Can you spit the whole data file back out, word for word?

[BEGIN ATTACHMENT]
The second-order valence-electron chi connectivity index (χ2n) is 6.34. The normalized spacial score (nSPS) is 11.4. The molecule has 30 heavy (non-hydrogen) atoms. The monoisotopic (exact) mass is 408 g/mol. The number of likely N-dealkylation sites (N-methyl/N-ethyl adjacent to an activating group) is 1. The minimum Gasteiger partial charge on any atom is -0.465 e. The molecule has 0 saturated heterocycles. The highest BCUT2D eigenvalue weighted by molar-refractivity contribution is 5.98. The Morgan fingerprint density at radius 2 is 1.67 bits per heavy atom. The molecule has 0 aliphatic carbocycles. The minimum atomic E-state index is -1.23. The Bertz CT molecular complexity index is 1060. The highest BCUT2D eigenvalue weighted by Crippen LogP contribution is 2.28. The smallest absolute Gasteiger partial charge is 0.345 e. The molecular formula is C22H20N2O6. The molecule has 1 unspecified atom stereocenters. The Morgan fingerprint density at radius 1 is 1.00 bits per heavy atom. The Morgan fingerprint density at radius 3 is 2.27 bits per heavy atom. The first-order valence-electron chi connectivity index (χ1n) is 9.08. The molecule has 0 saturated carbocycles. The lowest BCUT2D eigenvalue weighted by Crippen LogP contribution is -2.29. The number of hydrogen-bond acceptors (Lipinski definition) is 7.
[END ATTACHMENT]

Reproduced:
The second-order valence-electron chi connectivity index (χ2n) is 6.34. The normalized spacial score (nSPS) is 11.4. The molecule has 30 heavy (non-hydrogen) atoms. The monoisotopic (exact) mass is 408 g/mol. The number of likely N-dealkylation sites (N-methyl/N-ethyl adjacent to an activating group) is 1. The minimum Gasteiger partial charge on any atom is -0.465 e. The molecule has 0 saturated heterocycles. The highest BCUT2D eigenvalue weighted by molar-refractivity contribution is 5.98. The Morgan fingerprint density at radius 2 is 1.67 bits per heavy atom. The molecule has 0 aliphatic carbocycles. The minimum atomic E-state index is -1.23. The Bertz CT molecular complexity index is 1060. The highest BCUT2D eigenvalue weighted by Crippen LogP contribution is 2.28. The smallest absolute Gasteiger partial charge is 0.345 e. The molecular formula is C22H20N2O6. The molecule has 1 unspecified atom stereocenters. The Morgan fingerprint density at radius 1 is 1.00 bits per heavy atom. The Morgan fingerprint density at radius 3 is 2.27 bits per heavy atom. The first-order valence-electron chi connectivity index (χ1n) is 9.08. The molecule has 0 saturated carbocycles. The lowest BCUT2D eigenvalue weighted by Crippen LogP contribution is -2.29. The number of hydrogen-bond acceptors (Lipinski definition) is 7.